At the heart of the issue is the process called “integration,” also called mandatory pooling, which is designed to protect mineral-right holders and ensure gas is not wasted. The process organizes how owners are paid for mineral rights by the company that owns the right to drill. Idaho generally divides drilling units by 640 acres along the legal section lines. If the company has agreement from all of the mineral right owners in the section, it can begin drilling without going through a formal integration process. It can also change the spacing units without going through the process if it controls all of the mineral rights in the area.
But if mineral rights holders object, the company needs to get 55 percent of the rights under its control and then go to a hearing before a examiner who decides on whether to permit drilling, which is then reviewed by the Idaho Oil and Gas Commission. This time-consuming and complicated process has slowed Alta Mesa’s development of wells in Fruitland; newcomer drillers want smaller units to reduce the need to get commission approval before drilling.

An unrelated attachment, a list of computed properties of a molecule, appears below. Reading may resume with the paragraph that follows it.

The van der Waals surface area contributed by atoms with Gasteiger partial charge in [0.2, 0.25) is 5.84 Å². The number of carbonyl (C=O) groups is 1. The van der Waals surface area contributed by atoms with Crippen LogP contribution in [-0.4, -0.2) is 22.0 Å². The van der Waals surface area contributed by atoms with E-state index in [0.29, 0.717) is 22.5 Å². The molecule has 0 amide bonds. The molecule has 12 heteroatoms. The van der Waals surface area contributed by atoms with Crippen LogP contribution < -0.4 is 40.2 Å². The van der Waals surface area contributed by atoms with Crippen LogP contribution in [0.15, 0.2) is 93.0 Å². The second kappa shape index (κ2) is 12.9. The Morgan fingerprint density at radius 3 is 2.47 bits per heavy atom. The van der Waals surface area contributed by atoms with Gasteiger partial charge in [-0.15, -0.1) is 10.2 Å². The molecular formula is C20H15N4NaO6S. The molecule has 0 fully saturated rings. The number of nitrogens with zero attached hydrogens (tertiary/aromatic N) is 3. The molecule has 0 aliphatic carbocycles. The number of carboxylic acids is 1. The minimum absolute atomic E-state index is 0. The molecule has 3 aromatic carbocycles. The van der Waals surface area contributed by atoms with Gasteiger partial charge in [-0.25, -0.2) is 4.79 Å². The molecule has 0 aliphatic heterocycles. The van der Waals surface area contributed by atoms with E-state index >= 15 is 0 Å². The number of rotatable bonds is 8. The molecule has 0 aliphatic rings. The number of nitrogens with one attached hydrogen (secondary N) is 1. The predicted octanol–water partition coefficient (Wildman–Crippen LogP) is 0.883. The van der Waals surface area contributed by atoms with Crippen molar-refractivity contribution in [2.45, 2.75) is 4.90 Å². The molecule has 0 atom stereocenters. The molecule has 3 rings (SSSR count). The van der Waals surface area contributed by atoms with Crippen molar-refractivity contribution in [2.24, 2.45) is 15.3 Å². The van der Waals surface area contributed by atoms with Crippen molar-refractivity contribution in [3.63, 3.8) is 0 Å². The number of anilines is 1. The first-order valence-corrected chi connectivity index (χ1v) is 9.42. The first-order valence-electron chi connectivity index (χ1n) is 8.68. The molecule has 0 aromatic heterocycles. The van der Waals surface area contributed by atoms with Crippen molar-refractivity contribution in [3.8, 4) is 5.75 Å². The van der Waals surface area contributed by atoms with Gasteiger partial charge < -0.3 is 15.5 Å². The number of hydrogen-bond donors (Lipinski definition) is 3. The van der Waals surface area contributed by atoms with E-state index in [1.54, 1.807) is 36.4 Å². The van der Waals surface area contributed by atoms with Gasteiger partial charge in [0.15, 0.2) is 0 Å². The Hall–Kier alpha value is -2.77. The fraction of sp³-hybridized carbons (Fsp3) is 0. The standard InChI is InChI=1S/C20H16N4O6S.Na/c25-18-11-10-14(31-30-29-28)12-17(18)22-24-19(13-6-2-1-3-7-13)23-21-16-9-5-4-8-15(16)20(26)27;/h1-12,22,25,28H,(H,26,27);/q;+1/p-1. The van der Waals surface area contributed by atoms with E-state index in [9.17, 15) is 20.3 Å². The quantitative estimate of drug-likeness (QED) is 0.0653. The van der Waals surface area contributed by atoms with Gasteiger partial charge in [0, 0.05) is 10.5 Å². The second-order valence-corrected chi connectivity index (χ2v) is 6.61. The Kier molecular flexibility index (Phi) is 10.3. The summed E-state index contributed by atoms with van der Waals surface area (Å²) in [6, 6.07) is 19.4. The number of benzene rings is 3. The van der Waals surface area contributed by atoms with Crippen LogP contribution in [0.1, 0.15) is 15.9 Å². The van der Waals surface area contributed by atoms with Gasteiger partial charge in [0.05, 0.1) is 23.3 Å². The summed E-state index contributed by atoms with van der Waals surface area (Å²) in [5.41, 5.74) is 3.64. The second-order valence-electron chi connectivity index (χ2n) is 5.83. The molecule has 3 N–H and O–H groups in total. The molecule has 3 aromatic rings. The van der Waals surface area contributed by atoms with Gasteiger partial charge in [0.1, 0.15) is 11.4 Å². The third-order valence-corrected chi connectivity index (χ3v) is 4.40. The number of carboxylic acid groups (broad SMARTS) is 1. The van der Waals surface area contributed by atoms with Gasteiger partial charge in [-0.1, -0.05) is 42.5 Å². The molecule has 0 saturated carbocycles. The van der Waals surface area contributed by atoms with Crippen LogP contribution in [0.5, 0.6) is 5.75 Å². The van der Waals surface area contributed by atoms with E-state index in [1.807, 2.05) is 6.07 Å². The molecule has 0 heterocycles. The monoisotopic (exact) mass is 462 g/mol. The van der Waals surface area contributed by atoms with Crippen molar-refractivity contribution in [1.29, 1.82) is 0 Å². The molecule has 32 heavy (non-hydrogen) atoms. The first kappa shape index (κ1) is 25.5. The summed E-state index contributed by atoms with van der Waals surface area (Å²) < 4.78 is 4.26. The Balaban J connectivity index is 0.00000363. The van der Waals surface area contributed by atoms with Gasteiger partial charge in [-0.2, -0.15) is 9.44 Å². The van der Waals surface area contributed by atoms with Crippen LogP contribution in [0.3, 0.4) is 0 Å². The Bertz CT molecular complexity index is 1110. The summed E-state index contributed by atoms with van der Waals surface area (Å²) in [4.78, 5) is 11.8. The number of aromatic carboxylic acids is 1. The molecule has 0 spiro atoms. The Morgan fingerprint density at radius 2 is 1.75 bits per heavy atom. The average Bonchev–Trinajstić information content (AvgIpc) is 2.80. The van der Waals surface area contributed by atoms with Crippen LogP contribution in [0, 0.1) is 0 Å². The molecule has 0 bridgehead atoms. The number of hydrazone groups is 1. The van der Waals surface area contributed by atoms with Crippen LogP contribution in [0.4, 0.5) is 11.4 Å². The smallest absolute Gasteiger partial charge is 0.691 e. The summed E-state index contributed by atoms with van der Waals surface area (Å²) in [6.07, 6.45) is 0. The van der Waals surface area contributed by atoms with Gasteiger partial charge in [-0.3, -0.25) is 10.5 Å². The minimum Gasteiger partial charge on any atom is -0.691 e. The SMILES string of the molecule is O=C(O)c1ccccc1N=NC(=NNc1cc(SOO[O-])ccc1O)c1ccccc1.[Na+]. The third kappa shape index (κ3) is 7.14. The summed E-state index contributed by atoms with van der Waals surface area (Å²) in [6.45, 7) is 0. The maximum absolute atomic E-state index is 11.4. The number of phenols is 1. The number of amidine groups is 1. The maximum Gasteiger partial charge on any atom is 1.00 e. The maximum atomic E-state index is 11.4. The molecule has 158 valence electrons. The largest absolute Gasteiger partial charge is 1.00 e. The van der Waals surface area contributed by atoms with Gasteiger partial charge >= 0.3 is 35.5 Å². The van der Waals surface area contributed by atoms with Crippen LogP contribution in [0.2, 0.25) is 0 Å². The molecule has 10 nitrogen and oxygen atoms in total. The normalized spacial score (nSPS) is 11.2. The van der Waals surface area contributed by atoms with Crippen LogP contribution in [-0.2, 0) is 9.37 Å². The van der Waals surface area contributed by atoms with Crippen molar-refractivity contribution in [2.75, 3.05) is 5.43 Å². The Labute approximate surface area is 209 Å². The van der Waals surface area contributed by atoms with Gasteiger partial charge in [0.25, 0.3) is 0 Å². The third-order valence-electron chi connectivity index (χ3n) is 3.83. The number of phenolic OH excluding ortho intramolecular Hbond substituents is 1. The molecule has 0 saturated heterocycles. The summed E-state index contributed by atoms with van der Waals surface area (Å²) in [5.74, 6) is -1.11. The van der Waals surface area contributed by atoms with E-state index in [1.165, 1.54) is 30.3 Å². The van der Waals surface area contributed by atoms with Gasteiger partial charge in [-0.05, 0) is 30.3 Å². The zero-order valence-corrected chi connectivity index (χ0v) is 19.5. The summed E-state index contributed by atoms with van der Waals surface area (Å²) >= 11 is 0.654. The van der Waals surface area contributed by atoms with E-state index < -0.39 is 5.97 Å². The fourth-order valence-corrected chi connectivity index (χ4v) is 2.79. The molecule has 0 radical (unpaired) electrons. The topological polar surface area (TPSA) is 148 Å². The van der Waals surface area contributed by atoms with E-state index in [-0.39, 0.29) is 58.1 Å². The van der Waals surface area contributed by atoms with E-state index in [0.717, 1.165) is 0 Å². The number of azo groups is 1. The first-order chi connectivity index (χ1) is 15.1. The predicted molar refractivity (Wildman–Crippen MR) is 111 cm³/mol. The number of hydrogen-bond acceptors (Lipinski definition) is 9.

Jim Classen has been an exploratory geologist for 50 years and serves on the Idaho Oil and Gas Commission. He took the unusual step of testifying in a hearing June 16 at the Capitol on two 640-acre units in Fruitland.
Classen, of Boise, said he decided to testify and recuse himself from deciding on the integration because he thought it was important to show why the state should offer leases in smaller units and not permit 640-acre units that are bigger than they need to be.
“I reviewed submitted proprietary seismic data, logs, test data, pressure data and up to 10 months production,” he said. “The data clearly indicates that these wells are draining considerably less than 640 acres.”
Classen told the hearing examiner that Alta Mesa has shown it knows a lot about about the subsurface geology by drilling six straight wells that turned out to be productive. Alta Mesa’s success is based on state-of-the-art seismic data, which cost the company millions, that mapped the subsurface geology of the Payette Basin of Southwest Idaho and into eastern Oregon.